North Asia remains the darling of global investors, although they should not ignore currency opportunities in Asean markets even amid fears of a currency war.

North Asia saw net fund inflows of $40 billion between July last year and January this year, taking cumulative inflows over the past decade to $140 billion.

By contrast, Asean saw $10 billion in fund inflows for the six-month period to January this year, taking its tally to around $30 billion since January 2003.

UK-based manager Fidelity Worldwide Investment suggests that it is valuations in South Asian markets which have put investors off.

In a November note last year it highlighted above-average price-to-earnings ratios in Thailand, Indonesia and Philippines, with Thailand at a P/E of 15.7x against a long-term average of 12.8x.

“There is a risk that if there is some kind of blow to the market and some kind of redemption – which we haven’t seen so far – it could come more from Asean-related stories,” says Fidelity equities investment director Medha Samant.

She is selective on Asean countries, noting Thailand relies heavily on foreign direct investment to drive GDP growth. In 2011, Japan alone accounted for over 50% of FDI into Thailand, much of it headed to the manufacturing sector, including autos.

But Fidelity is more positive on Asean banks, which have high capital ratios and have been able to gain market share as European peers pulled out of the region to preserve capital.

By contrast, it is underweighting Chinese banks amid deregulation worries. Portfolio manager Martha Wang notes: “As the system is deregulated, companies will have access to other forms of capital, including international bond markets. This means the market share of money-lending for state-owned banks will erode over time and their pricing power will decrease.”

But in terms of Asean currencies, Crédit Agricole Private Banking is particularly bullish on the Malaysian Ringgit, which it forecasts to appreciate by almost 9% between now and December 2014.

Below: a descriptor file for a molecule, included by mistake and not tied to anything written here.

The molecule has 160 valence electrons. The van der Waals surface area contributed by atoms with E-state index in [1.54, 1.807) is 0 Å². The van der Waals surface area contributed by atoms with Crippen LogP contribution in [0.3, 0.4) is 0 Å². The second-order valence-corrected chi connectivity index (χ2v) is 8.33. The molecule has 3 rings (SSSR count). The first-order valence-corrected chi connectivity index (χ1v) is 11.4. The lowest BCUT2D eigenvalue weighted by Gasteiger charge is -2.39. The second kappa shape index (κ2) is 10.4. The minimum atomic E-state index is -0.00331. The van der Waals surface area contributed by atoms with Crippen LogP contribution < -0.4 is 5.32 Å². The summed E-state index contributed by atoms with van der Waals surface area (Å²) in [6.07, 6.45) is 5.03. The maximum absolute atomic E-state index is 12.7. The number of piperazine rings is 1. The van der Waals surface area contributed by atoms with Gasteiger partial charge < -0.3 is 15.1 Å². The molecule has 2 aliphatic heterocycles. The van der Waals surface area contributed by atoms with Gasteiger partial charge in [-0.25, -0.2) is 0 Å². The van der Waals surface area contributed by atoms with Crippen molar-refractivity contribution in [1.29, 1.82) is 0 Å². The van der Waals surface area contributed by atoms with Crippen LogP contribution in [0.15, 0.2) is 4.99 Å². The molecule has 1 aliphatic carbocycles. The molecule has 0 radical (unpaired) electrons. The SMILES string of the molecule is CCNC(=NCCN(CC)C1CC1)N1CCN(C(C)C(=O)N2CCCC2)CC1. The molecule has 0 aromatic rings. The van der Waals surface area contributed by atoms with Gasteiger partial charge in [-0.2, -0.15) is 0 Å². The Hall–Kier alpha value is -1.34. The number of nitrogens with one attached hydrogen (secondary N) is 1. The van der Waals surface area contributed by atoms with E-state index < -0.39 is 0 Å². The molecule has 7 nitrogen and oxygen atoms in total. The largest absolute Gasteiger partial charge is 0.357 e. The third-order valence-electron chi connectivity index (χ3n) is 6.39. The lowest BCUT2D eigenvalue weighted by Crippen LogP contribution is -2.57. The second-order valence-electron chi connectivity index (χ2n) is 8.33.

Speaking at a press gathering this week, Victor Choi, the firm’s head of markets and investment solutions, spoke with optimism about Malaysia’s plan to transform itself into a high-income country by 2020.

A cornerstone of this plan is 131 infrastructure projects, including a high-speed railway that will connect Singapore and Kuala Lumpur.

But the bank is underweight the yen, which has depreciated almost 12% against the dollar between end-December and the start of March, by Bloomberg data.

Davis Hall, its global head of FX and precious metals, sees this as the first shot fired in a global currency war, which he expects to escalate even amid rhetoric from the Group of 20 major economies that they will refrain from “competitive devaluations”. “The currency war for me has already started,” says Hall.

He is concerned about currency retaliation from rival export-orientated countries that feel Japanese actions will make their products less competitive in the global market.

In contrast to the yen, the Korean Won, Singaporean dollar and Taiwanese dollar have increased by 8%, 5% and 4% respectively over the same period.

“All of a sudden, their products just got more expensive for Americans relative to yen products, [which] have improved in terms of their price,” notes Hall. “This is why I think there is a lot of jealousy and anger and why I think there could be a lot more tension.”

In late January, South Korea’s Choi Jong Ku, deputy finance minister, said the country should consider imposing tax on currency and bond trading to limit speculative capital inflows.